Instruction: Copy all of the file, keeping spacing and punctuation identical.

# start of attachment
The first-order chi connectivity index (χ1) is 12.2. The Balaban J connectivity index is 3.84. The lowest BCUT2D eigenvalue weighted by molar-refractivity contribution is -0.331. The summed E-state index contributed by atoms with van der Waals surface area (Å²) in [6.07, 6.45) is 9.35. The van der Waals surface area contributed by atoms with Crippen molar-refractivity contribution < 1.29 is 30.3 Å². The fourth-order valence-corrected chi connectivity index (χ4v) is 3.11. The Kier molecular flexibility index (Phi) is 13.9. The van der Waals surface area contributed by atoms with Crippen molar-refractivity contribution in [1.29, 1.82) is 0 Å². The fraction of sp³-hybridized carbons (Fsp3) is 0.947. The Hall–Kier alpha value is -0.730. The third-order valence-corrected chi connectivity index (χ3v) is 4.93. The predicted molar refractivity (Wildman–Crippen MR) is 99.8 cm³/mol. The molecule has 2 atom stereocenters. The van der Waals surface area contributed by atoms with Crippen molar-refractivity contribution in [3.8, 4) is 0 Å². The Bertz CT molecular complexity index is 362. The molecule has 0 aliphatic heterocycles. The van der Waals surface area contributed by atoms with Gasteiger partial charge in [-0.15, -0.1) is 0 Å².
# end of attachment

The first-order chi connectivity index (χ1) is 12.2. The Balaban J connectivity index is 3.84. The lowest BCUT2D eigenvalue weighted by molar-refractivity contribution is -0.331. The summed E-state index contributed by atoms with van der Waals surface area (Å²) in [6.07, 6.45) is 9.35. The van der Waals surface area contributed by atoms with Crippen molar-refractivity contribution < 1.29 is 30.3 Å². The fourth-order valence-corrected chi connectivity index (χ4v) is 3.11. The Kier molecular flexibility index (Phi) is 13.9. The van der Waals surface area contributed by atoms with Crippen molar-refractivity contribution in [1.29, 1.82) is 0 Å². The fraction of sp³-hybridized carbons (Fsp3) is 0.947. The Hall–Kier alpha value is -0.730. The third-order valence-corrected chi connectivity index (χ3v) is 4.93. The predicted molar refractivity (Wildman–Crippen MR) is 99.8 cm³/mol. The molecule has 2 atom stereocenters. The van der Waals surface area contributed by atoms with Crippen molar-refractivity contribution in [3.8, 4) is 0 Å². The Bertz CT molecular complexity index is 362. The molecule has 0 aliphatic heterocycles. The van der Waals surface area contributed by atoms with Gasteiger partial charge in [-0.15, -0.1) is 0 Å².